Use of Supplementary Oxygen in First Aid:FA 1549 TF ScR

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This CoSTR is a draft version prepared by ILCOR, with the purpose to allow the public to comment and is labeled “Draft for Public Comment". The comments will be considered by ILCOR. The next version will be labelled “draft" to comply with copyright rules of journals. The final COSTR will be published on this website once a summary article has been published in a scientific Journal and labeled as “final”.

Conflict of Interest Declaration

The ILCOR Continuous Evidence Evaluation process is guided by a rigorous ILCOR Conflict of Interest policy. The Task Force members report no conflicts of interest.

Task Force Synthesis Citation

Macneil F, Chang WT, Singletary EM, Djärv T on behalf of the International Liaison Committee on Resuscitation First Aid Task Force. Use of Supplementary Oxygen in First Aid. First Aid Task Force Synthesis of a Scoping Review. Brussels, Belgium: International Liaison Committee on Resuscitation (ILCOR) First Aid Task Force, 11 December, 2023. Available from:

Methodological Preamble and Link to Published Scoping Review

The continuous evidence evaluation process started with a 2015 systematic review of the use of supplementary oxygen by first aid providers conducted by the ILCOR First Aid Task Force. As this topic has not been updated in the interim, a scoping review of the use of supplementary oxygen by first aid providers was conducted by the ILCOR First Aid Task Force Scoping Review team. Evidence for adult and pediatric literature was sought and considered by the First Aid Task Force. The task force noted the recent reviews of the use of supplementary oxygen following return of spontaneous circulation{Wyckroff 2022 e645}, suspected stroke{Singletary 2020 S284}, acute coronary syndrome{Nikolaou 2015 e121} and drowning {Bierens 2023 1}. Hence these topics were not considered in this review.

Scoping Review

Webmaster to insert the Scoping Review citation and link to Pubmed using this format when/if it is available.


The PICOST (Population, Intervention, Comparator, Outcome, Study Designs and Timeframe)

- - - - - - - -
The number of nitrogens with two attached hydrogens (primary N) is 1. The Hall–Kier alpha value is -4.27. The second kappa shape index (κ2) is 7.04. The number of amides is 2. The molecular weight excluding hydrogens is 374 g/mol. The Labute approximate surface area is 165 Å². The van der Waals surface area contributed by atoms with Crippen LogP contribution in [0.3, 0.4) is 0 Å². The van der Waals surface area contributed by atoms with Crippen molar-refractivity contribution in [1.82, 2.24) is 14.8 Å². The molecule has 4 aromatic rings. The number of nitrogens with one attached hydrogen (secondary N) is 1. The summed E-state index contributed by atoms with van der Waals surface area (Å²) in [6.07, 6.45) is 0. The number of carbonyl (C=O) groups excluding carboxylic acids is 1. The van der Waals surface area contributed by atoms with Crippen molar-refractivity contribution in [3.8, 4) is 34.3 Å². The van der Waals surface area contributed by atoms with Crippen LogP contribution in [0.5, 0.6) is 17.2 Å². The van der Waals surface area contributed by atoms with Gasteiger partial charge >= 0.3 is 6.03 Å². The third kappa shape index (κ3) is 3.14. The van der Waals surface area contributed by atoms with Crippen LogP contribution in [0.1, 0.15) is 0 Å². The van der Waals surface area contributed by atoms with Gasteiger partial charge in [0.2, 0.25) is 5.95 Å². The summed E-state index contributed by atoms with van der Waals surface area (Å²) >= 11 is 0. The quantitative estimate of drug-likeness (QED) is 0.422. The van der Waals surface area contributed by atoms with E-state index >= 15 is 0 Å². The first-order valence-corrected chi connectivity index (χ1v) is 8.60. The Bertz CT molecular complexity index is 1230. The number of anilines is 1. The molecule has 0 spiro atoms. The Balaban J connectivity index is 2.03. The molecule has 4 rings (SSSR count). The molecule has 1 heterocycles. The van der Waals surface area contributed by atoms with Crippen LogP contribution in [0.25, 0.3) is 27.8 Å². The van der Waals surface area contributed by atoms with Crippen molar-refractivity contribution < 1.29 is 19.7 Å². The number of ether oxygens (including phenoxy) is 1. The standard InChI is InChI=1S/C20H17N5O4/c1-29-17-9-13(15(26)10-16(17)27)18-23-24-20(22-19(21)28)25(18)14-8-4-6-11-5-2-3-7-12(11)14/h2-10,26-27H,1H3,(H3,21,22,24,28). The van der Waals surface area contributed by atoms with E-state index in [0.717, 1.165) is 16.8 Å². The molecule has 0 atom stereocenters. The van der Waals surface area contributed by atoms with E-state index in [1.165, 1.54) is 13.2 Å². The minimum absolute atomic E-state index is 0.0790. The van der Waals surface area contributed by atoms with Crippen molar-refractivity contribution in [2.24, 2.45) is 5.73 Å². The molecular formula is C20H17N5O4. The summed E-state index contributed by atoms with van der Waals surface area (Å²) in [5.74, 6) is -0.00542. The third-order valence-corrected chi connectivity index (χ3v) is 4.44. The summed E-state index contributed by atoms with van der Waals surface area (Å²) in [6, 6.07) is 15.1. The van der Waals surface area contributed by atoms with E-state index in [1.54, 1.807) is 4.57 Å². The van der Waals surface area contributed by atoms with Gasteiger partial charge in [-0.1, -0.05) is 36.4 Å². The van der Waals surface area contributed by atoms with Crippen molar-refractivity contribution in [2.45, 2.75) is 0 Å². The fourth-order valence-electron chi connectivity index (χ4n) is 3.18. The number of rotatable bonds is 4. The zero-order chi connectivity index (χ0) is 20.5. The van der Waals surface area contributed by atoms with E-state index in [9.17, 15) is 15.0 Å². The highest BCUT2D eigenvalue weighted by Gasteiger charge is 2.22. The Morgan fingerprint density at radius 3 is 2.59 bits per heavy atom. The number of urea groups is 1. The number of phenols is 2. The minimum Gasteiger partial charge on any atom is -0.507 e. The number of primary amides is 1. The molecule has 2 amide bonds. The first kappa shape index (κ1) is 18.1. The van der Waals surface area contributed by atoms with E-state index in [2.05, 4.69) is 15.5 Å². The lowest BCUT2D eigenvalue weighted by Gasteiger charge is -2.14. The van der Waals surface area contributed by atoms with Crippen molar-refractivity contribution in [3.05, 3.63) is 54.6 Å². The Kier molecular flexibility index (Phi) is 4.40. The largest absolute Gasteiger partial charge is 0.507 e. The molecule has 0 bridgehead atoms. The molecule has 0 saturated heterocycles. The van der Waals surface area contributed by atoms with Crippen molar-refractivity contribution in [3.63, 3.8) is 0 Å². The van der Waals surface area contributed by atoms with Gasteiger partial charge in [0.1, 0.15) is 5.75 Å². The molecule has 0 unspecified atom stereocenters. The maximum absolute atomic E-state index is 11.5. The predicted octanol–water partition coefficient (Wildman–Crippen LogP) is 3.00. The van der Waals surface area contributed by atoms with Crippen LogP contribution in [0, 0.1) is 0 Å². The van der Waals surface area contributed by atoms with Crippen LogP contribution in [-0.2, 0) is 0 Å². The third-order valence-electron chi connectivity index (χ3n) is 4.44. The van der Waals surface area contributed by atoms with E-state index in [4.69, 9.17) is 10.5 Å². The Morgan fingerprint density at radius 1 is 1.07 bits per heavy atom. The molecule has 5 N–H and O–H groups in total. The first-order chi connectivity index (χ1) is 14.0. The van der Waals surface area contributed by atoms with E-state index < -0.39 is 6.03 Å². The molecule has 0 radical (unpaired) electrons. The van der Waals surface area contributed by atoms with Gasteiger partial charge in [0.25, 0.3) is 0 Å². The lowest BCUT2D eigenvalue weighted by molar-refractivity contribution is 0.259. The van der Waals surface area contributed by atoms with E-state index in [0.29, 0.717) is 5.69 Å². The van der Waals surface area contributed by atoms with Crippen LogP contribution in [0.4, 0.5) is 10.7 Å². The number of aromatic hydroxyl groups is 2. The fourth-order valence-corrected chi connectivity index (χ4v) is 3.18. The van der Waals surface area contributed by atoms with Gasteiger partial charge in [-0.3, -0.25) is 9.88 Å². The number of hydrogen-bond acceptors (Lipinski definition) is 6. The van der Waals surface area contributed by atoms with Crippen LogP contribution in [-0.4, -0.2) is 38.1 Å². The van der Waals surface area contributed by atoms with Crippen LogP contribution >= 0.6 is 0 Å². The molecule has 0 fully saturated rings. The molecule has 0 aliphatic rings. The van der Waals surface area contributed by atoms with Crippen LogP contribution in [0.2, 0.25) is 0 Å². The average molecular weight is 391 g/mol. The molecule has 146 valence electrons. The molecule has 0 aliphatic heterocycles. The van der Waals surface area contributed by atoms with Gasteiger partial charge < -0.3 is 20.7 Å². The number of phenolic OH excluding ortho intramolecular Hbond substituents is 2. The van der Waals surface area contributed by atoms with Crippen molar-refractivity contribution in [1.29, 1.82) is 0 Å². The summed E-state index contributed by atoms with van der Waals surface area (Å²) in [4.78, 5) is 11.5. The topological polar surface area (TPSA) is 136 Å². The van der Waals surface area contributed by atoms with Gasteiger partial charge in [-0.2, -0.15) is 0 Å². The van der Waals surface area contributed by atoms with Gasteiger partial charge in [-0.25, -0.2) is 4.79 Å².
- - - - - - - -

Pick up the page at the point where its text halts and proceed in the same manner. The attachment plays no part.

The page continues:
Population: Adults and children who exhibit symptoms or signs of shortness of breath, difficulty breathing or hypoxia outside of a hospital

Intervention: Administration of oxygen by a first aid provider

Comparators: No administration of oxygen

Outcomes: Functional outcome at discharge, 30 days, 60 days, 180 days AND/OR 1 year, survival only at discharge, 30 days, 60 days, 180 days AND/OR 1 year, length of hospital stay, resolution of symptoms or signs, patient comfort, therapeutic endpoints (e.g., oxygenation, ventilation)

Study Designs: Randomized controlled trials (RCTs) and non-randomized studies (non-randomized controlled trials, interrupted time series, controlled before-and-after studies, cohort studies), case series and reports are eligible for inclusion. Only English language is included.

Timeframe: All dates to July 2023; search updated to December 1, 2023

Search Strategies: FA 1549 Supplementary Oxygen Search Strategies 2023

Inclusion and Exclusion criteria

Inclusion criteria

  • Out of hospital
  • Oxygen administered
  • Carbon monoxide poisoning
  • Diving using compressed gas
  • Reviews
  • Trial registers


  • Medical intervention
  • Nursing intervention
  • Paramedic intervention not excluded to extend scope
  • Drowning
  • ECMO/extracorporeal circulatory support
  • Post return of spontaneous circulation
  • Stroke
  • Non-traumatic chest pain
  • Duplicate report of trial
  • Educational papers (not research)
  • Audit
  • Hypoxic training
  • Epidemiology

PRISMA diagram:

FA 1549 Supplementary Oxygen PRISMA 10 Dec23

Data Table: FA 1549 Supplementary Oxygen Data Table 10 Dec23

Task Force Insights

1. Why this topic was reviewed.

  • The ILCOR First Aid task force elected by consensus in 2023 to undertake a scoping review on the use of oxygen in first aid in 2023. The Task Force noted the systematic review in 2015 on the same question, with a search last conducted in November 2014, as well as a scoping review in 2022 with more exclusions than the current review. The Task Force wished to determine whether there have been publications relevant to the broader questions in this review with the widest possible dates.
  • Recent systematic reviews on the use of oxygen in the management of suspected heart attack {Nicolaou 2015 e121} and ROSC post resuscitation of sudden cardiac arrest {Wyckoff 2022 e645] have found evidence of harm with administration of oxygen. There are a number of conditions where oxygen is still recommended, such as following carbon monoxide poisoning and resuscitation of divers who have used compressed gas, but no scoping reviews of these topics identified.
  • First Aid provider organizations are increasingly training and equipping their members to give supplementary oxygen, hence there is a need-to-know what benefits and harms are associated with the use of supplementary oxygen in the first aid setting.

2. Narrative summary of evidence identified

  • This scoping review did not identify any articles directly addressing the PICOST.
  • This search did not identify the papers identified in the ILCOR CoSTR of 2015 {Zideman 2015 e225] because all but one of those papers related to the use of supplementary oxygen in palliative care initiated by medical officers and one was an audit of patients treated by EMS.
  • The papers identified related to three main areas: supplementary oxygen for the treatment of carbon monoxide poisoning in the pre-hospital setting, supplementary oxygen in the treatment of decompression injuries/illness in divers using compressed gas and titrated oxygen in the treatment of persons with chronic obstructive pulmonary disease (COPD). One paper was identified about the first aid treatment of spinal cord injury.